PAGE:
Bologna’s story is one of incredible highs and terrible lows. They’ve been Italian champions seven times and have tasted cup success at home and abroad, but they’ve been up-and-down since the ‘80’s and almost went out of business in 1993. Still, Bologna have never been outside the top tier for longer than six seasons and only Genoa, Milan, Inter and Juventus have more Scudetti to their name

The Rossoblu are currently 17th in Serie A: one position and four points from the relegation zone. Stefano Pioli is the new manager, and the ex-Chievo man has claimed four points from four games since his October appointment.

Watching Bologna can be a frustrating experience. They have some exciting attacking players, but it rarely comes together on the pitch. Di Vaio has recently overcome a six-month goal drought with three goals in his last five games, but his all-round play has been largely disappointing.

Prospect: Gaston Ramirez.

Gaston Ramirez, the 21-year-old Uruguayan, is Bologna’s most interesting prospect. Ramirez can play up front or out wide, but he’s played mostly as an attacking midfielder this term. He’s an excellent ball carrier who loves running at players, and his through-balls have already provided three assists from nine starts. Manchester City and Chelsea have reportedly been monitoring his progress, and it’s easy to see why.

Ex-West Ham player Alessandro Diamanti is the other key man in attack. A player of unquestionable ability (check his cheeky back-heel assist against Siena last week), Diamanti’s Achilles heel has been his inconsistency. The trequartista rarely produces two good performances in a row, and must improve if he’s to be anything more than a luxury player for the relegation-threatened Rossoblu.

Bologna are a counter-attacking side who are happy to concede possession and break with pace. This can make for some exciting moments as the Rossoblu plough down the flanks, but they’re more reactive than proactive. Bologna’s players lack the quality to control games and impose their will on opposing teams and their aggression has cost them numerous goals from set pieces this season.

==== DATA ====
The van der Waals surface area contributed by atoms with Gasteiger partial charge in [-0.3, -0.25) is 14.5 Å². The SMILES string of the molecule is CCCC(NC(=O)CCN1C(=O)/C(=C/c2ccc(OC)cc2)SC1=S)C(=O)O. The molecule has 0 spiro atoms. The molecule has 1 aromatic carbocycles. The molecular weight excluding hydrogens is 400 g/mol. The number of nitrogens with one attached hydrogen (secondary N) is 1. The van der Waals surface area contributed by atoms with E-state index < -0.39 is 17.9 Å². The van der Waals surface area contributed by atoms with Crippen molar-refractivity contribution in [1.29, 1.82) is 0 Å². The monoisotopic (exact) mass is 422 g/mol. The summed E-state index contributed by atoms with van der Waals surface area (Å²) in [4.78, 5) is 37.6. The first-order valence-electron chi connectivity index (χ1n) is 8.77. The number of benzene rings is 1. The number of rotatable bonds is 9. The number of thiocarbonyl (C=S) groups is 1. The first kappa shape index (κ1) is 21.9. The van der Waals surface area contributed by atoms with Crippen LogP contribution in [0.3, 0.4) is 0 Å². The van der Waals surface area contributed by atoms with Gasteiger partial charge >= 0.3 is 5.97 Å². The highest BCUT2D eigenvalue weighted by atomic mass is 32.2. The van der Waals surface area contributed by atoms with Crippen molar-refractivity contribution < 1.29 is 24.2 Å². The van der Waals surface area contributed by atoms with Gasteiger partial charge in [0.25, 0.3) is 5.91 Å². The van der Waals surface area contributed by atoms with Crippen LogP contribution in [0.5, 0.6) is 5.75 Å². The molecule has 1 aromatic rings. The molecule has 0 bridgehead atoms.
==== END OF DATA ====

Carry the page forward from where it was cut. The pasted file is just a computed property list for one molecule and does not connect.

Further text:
It’s not hard to build an argument for Bologna’s survival. Pioli’s Chievo boasted a very tight defence, and Bologna’s defence should improve if the manager can transfer his ideas to the Rossoblu’s ageing defenders. Di Vaio could do with a more reliable strike partner than Robert Acquafresca, but the Rossoblu definitely have the firepower to outscore the likes of Cesena and Lecce.

Lets hope that this club of great tradition can escape the relegation battle sooner rather than later.

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World War I, for whatever reason, produced a huge upturn in Bologna’s fortunes. The Rossoblu hadn’t even come close to winning an Italian Championship before Italy’s war involvement forced calcio’s suspension in 1916. When the league resumed in 1919, however, Bologna were instant contenders. They reached their first two (losing) finals in 1921 and 1924, and won their first championship in 1925.

World War II didn’t produce the same improvement. Bologna had finished seventh and sixth in the two season’s leading up to Serie A’s suspension in 1943 and never finished higher than fourth in the decade following the league’s 1946 revival.

1949-50 was particularly grim. Bologna struggled without the previous era’s now-retired stars and flirted with relegation all season. In the end they finished 15th, surviving by just three points. Things got even hairier in 1951-52, and the Rossoblu needed a last-day 4-2 over Como to avoid dropping into Serie B for the first time in history.